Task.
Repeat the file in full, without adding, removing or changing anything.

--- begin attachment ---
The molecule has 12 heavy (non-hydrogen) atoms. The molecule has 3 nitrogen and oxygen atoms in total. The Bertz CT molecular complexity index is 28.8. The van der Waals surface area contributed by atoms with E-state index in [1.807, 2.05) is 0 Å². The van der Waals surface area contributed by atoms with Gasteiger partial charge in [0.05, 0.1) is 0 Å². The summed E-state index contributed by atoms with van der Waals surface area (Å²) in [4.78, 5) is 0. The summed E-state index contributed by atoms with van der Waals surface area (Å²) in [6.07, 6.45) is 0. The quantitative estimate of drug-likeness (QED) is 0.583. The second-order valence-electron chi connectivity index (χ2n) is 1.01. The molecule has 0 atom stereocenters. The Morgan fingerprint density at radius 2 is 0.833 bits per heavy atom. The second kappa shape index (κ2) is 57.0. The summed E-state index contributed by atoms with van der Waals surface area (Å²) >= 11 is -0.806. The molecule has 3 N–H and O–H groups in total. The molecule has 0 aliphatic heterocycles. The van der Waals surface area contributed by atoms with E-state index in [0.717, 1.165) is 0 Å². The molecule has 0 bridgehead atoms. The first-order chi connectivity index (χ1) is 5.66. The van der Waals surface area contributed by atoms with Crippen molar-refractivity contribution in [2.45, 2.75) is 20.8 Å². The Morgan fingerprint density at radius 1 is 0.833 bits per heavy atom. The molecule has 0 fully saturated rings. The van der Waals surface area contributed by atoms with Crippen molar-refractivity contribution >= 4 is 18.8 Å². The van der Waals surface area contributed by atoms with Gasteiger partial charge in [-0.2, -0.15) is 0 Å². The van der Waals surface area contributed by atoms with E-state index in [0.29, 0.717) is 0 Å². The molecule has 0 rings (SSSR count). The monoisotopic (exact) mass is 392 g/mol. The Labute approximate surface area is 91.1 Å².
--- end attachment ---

The molecule has 12 heavy (non-hydrogen) atoms. The molecule has 3 nitrogen and oxygen atoms in total. The Bertz CT molecular complexity index is 28.8. The van der Waals surface area contributed by atoms with E-state index in [1.807, 2.05) is 0 Å². The van der Waals surface area contributed by atoms with Gasteiger partial charge in [0.05, 0.1) is 0 Å². The summed E-state index contributed by atoms with van der Waals surface area (Å²) in [4.78, 5) is 0. The summed E-state index contributed by atoms with van der Waals surface area (Å²) in [6.07, 6.45) is 0. The quantitative estimate of drug-likeness (QED) is 0.583. The second-order valence-electron chi connectivity index (χ2n) is 1.01. The molecule has 0 atom stereocenters. The Morgan fingerprint density at radius 2 is 0.833 bits per heavy atom. The second kappa shape index (κ2) is 57.0. The summed E-state index contributed by atoms with van der Waals surface area (Å²) >= 11 is -0.806. The molecule has 3 N–H and O–H groups in total. The molecule has 0 aliphatic heterocycles. The van der Waals surface area contributed by atoms with E-state index in [0.717, 1.165) is 0 Å². The molecule has 0 bridgehead atoms. The first-order chi connectivity index (χ1) is 5.66. The van der Waals surface area contributed by atoms with Crippen molar-refractivity contribution in [2.45, 2.75) is 20.8 Å². The Morgan fingerprint density at radius 1 is 0.833 bits per heavy atom. The molecule has 0 fully saturated rings. The van der Waals surface area contributed by atoms with Crippen molar-refractivity contribution >= 4 is 18.8 Å². The van der Waals surface area contributed by atoms with Gasteiger partial charge in [-0.2, -0.15) is 0 Å². The van der Waals surface area contributed by atoms with E-state index in [0.29, 0.717) is 0 Å². The molecule has 0 rings (SSSR count). The monoisotopic (exact) mass is 392 g/mol. The Labute approximate surface area is 91.1 Å².